2019’s Ransomware epidemic claims more victims

Ransomware has come back with a vengeance in 2019, with the news headlines filled with victims; the latest being the shipping and mailing giant Pitney Bowes.

The ransomware attack reportedly impacted a number of the business’ systems and disrupted some of its client services. Customers were unable to access the company’s online store or top up the credit on the company’s postage meter products. 

The latest of many

The attack on Pitney Bowes is just the latest in a recent string against high-profile businesses. Since the start of 2019 the aluminium maker Norsk Hydro, the drinks giant Arizona Beverages, science services company Eurofins and Finnish oil refiner Neste have all fallen victim to ransomware. In France, media company Groupe M6 was hit by an attack that forced it to shut down its servers and phone lines. The ransomware reportedly only caused mild disruption but TV station TF1 said via social media that it had stopped all email communication with Groupe M6 in case the ransomware spread. 


Not just big names falling victim

As well as big-name businesses, dozens of healthcare organisations in the USA, Australia and Europe were also forced to close down some of their operations as a result of ransomware. Over the last 10 months, 140 local governments, police stations and hospitals in the USA have been impacted by ransomware.

The situation in the USA has got so bad that the FBI recently issued a public service announcement entitled ‘High Impact Ransomware Attacks Threaten US Businesses and Organisations.’ 

The announcement warns – “Ransomware attacks are becoming more targeted, sophisticated, and costly, even as the overall frequency of attacks remains consistent. Since early 2018, the incidence of broad, indiscriminate ransomware campaigns has sharply declined, but the losses from ransomware attacks have increased significantly, according to complaints received by IC3 [the Internet Crime Complaint Centre] and FBI case information.”

In the UK, a report released by Databarracks showed that a third of UK organisations were victims to this type of an attack in the past year. The report also suggests that the number of ransomware attacks is back on the rise and seems to be targeting companies regardless of size or sector.

How to reduce the threat from Ransomware

There are a few ways you can reduce the risks posed by ransomware. These include:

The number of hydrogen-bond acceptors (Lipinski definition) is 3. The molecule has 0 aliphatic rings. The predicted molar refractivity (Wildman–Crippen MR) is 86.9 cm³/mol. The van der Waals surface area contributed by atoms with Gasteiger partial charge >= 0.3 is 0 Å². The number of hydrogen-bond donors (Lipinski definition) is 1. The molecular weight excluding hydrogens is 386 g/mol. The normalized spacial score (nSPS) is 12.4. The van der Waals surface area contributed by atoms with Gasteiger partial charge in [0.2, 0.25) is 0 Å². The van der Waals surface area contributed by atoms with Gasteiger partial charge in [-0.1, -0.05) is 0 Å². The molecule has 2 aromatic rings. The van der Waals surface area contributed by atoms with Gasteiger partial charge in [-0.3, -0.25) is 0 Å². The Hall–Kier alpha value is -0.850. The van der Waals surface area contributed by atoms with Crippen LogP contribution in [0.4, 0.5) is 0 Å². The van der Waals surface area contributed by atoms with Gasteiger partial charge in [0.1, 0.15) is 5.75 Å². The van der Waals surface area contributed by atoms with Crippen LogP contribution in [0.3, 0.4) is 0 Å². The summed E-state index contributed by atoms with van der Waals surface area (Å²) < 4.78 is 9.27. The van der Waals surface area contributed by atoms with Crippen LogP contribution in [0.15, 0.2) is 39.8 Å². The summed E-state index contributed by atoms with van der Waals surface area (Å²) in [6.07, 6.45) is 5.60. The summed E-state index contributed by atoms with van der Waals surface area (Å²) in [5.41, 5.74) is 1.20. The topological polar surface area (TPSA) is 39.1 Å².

• Create and implement an incident response plan as this allows you to respond faster and more efficiently if the worst should happen. For more info click here 
  • Backup your data – Make sure you have online and offline copies of your most valuable data. That way if ransomware does encrypt your data disruption will be at a minimum.
  • Audit your systems – Assess your network and systems to find if any are out of date or legacy systems. Older versions of Windows such as XP no longer receive patch support, making them highly vulnerable to the latest strains of malware and ransomware. If such a device is vital to the running of your business, be sure to isolate it from the rest of the network and monitor it closely (or better yet replace it!).
  • Continuous awareness training – Humans are the weakest link in any organisation when it comes to cybersecurity. Using training programmes and services such as CybSafe continuously tests your staff on their cyber knowledge.
  • Implement a Patch management system – Having a system in place or using services such as CyberScore helps ensure that your systems are kept up to date with the latest security patches. You should also ensure that any third-party tools are also patched regularly.
  • Cyber Posture Assessments - They test your current defences, allowing an organisation to accurately budget towards those areas most at risk and allows them to see how potentially vulnerable they are to attacks. 

By doing the above you can reduce the ransomware threat, but one thing is certain, if 2019’s trend continues we could potentially see a record-breaking year for ransomware. 


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